Alexey Alexandrovitch gave him his hand, pondered a little, and said:
“I must think it over and seek for guidance. The day after tomorrow I will give you a final answer,” he said, after considering a moment.
Stepan Arkadyevitch was about to go away when Korney came in to announce:
“Who’s Sergey Alexyevitch?” Stepan Arkadyevitch was beginning, but he remembered immediately.
“Ah, Seryozha!” he said aloud. “Sergey Alexeitch! I thought it was the director of a department. Anna asked me to see him too,” he thought.
And he recalled the timid, piteous expression with which Anna had said to him at parting: “Anyway, you will see him. Find out exactly where he is, who is looking after him. And Stiva…if it were possible! Could it be possible?” Stepan Arkadyevitch knew what was meant by that “if it were possible,”–if it were possible to arrange the divorce so as to let her have her son…. Stepan Arkadyevitch saw now that it was no good to dream of that, but still he was glad to see his nephew.
Alexey Alexandrovitch reminded his brother-in-law that they never spoke to the boy of his mother, and he begged him not to mention a single word about her.
“He was very ill after that interview with his mother, which we had not foreseen,” said Alexey Alexandrovitch. “Ideed, we feared for his life. But with rational treatment, and sea-bathing in the summer, he regained his strength, and now, by the doctor’s advice, I have let him go to school. And certainly the companionship of school has had a good effect on him, and he is perfectly well, and making good progress.”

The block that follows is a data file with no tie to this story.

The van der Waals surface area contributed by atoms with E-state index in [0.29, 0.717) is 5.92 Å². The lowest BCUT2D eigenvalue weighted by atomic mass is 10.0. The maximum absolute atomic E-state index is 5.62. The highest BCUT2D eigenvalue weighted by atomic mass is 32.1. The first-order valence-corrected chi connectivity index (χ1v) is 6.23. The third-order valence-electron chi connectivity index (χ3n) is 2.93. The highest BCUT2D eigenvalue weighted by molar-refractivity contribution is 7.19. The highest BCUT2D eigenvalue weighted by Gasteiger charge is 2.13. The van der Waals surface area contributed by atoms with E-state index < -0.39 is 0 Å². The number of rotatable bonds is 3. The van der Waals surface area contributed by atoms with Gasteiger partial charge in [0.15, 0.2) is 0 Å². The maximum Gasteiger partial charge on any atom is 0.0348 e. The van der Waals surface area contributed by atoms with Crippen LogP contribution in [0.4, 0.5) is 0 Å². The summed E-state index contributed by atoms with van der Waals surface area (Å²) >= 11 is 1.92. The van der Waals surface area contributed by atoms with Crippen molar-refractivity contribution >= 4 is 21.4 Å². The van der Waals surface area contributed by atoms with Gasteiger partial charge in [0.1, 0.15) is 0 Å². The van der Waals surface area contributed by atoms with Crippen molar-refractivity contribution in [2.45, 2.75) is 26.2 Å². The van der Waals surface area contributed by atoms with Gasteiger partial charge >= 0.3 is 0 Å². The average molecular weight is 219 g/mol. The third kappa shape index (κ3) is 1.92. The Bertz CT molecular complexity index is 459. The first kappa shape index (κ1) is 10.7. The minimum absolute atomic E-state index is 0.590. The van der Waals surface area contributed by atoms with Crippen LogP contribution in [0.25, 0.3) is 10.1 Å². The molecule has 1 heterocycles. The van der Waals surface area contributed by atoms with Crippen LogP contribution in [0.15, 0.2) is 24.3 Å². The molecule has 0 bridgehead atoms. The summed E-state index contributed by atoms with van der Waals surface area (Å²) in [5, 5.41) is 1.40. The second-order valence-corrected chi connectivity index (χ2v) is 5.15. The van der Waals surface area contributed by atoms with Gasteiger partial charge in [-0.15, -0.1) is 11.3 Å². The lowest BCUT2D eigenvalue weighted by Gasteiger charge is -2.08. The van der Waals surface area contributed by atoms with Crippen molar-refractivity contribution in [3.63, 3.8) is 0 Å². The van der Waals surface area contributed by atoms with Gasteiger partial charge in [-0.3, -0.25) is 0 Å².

“What a fine fellow he’s grown! He’s not Seryozha now, but quite full-fledged Sergey Alexeitch!” said Stepan Arkadyevitch, smiling, as he looked at the handsome, broad-shouldered lad in blue coat and long trousers, who walked in alertly and confidently. The boy looked healthy and good-humored. He bowed to his uncle as to a stranger, but recognizing him, he blushed and turned hurriedly away from him, as though offended and irritated at something. The boy went up to his father and handed him a note of the marks he had gained in school.
“Well, that’s very fair,” said his father, “you can go.”
“He’s thinner and taller, and has grown out of being a child into a boy; I like that,” said Stepan Arkadyevitch. “Do you remember me?”
The boy looked back quickly at his uncle.
“Yes, mon oncle,” he answered, glancing at his father, and again he looked downcast.